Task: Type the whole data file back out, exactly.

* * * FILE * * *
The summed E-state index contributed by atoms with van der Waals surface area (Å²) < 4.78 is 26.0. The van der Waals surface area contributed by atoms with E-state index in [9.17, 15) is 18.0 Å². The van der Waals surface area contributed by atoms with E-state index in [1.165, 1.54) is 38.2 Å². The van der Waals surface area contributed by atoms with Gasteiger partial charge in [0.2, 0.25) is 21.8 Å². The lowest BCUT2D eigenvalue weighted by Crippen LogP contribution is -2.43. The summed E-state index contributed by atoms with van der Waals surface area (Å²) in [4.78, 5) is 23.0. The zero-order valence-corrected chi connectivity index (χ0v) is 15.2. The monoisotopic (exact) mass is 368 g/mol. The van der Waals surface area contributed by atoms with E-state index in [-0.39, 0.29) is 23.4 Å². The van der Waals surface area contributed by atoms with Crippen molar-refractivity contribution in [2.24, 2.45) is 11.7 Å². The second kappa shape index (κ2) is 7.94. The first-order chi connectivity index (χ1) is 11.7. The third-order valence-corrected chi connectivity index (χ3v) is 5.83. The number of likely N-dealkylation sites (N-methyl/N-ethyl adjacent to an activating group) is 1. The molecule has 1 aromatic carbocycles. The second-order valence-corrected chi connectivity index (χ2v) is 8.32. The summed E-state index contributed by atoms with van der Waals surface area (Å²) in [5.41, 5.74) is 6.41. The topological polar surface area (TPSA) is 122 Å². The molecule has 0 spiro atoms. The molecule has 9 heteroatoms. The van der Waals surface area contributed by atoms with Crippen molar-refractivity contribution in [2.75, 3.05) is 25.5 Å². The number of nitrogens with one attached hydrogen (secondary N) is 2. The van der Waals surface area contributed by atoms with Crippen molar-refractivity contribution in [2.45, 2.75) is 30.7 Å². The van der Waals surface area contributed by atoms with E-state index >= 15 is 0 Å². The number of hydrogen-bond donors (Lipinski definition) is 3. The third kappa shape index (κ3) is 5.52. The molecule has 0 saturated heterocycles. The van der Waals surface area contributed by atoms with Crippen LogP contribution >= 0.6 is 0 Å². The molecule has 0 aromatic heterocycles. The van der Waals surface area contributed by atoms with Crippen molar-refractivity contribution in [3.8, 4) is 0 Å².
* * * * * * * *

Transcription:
The summed E-state index contributed by atoms with van der Waals surface area (Å²) < 4.78 is 26.0. The van der Waals surface area contributed by atoms with E-state index in [9.17, 15) is 18.0 Å². The van der Waals surface area contributed by atoms with E-state index in [1.165, 1.54) is 38.2 Å². The van der Waals surface area contributed by atoms with Gasteiger partial charge in [0.2, 0.25) is 21.8 Å². The lowest BCUT2D eigenvalue weighted by Crippen LogP contribution is -2.43. The summed E-state index contributed by atoms with van der Waals surface area (Å²) in [4.78, 5) is 23.0. The zero-order valence-corrected chi connectivity index (χ0v) is 15.2. The monoisotopic (exact) mass is 368 g/mol. The van der Waals surface area contributed by atoms with E-state index in [-0.39, 0.29) is 23.4 Å². The van der Waals surface area contributed by atoms with Crippen molar-refractivity contribution in [2.24, 2.45) is 11.7 Å². The second kappa shape index (κ2) is 7.94. The first-order chi connectivity index (χ1) is 11.7. The third-order valence-corrected chi connectivity index (χ3v) is 5.83. The number of likely N-dealkylation sites (N-methyl/N-ethyl adjacent to an activating group) is 1. The molecule has 1 aromatic carbocycles. The second-order valence-corrected chi connectivity index (χ2v) is 8.32. The summed E-state index contributed by atoms with van der Waals surface area (Å²) in [5.41, 5.74) is 6.41. The topological polar surface area (TPSA) is 122 Å². The molecule has 0 spiro atoms. The molecule has 9 heteroatoms. The van der Waals surface area contributed by atoms with Crippen molar-refractivity contribution in [2.75, 3.05) is 25.5 Å². The number of nitrogens with one attached hydrogen (secondary N) is 2. The van der Waals surface area contributed by atoms with Crippen molar-refractivity contribution in [2.45, 2.75) is 30.7 Å². The van der Waals surface area contributed by atoms with E-state index >= 15 is 0 Å². The number of hydrogen-bond donors (Lipinski definition) is 3. The third kappa shape index (κ3) is 5.52. The molecule has 0 saturated heterocycles. The van der Waals surface area contributed by atoms with Crippen LogP contribution >= 0.6 is 0 Å². The molecule has 0 aromatic heterocycles. The van der Waals surface area contributed by atoms with Crippen molar-refractivity contribution in [3.8, 4) is 0 Å².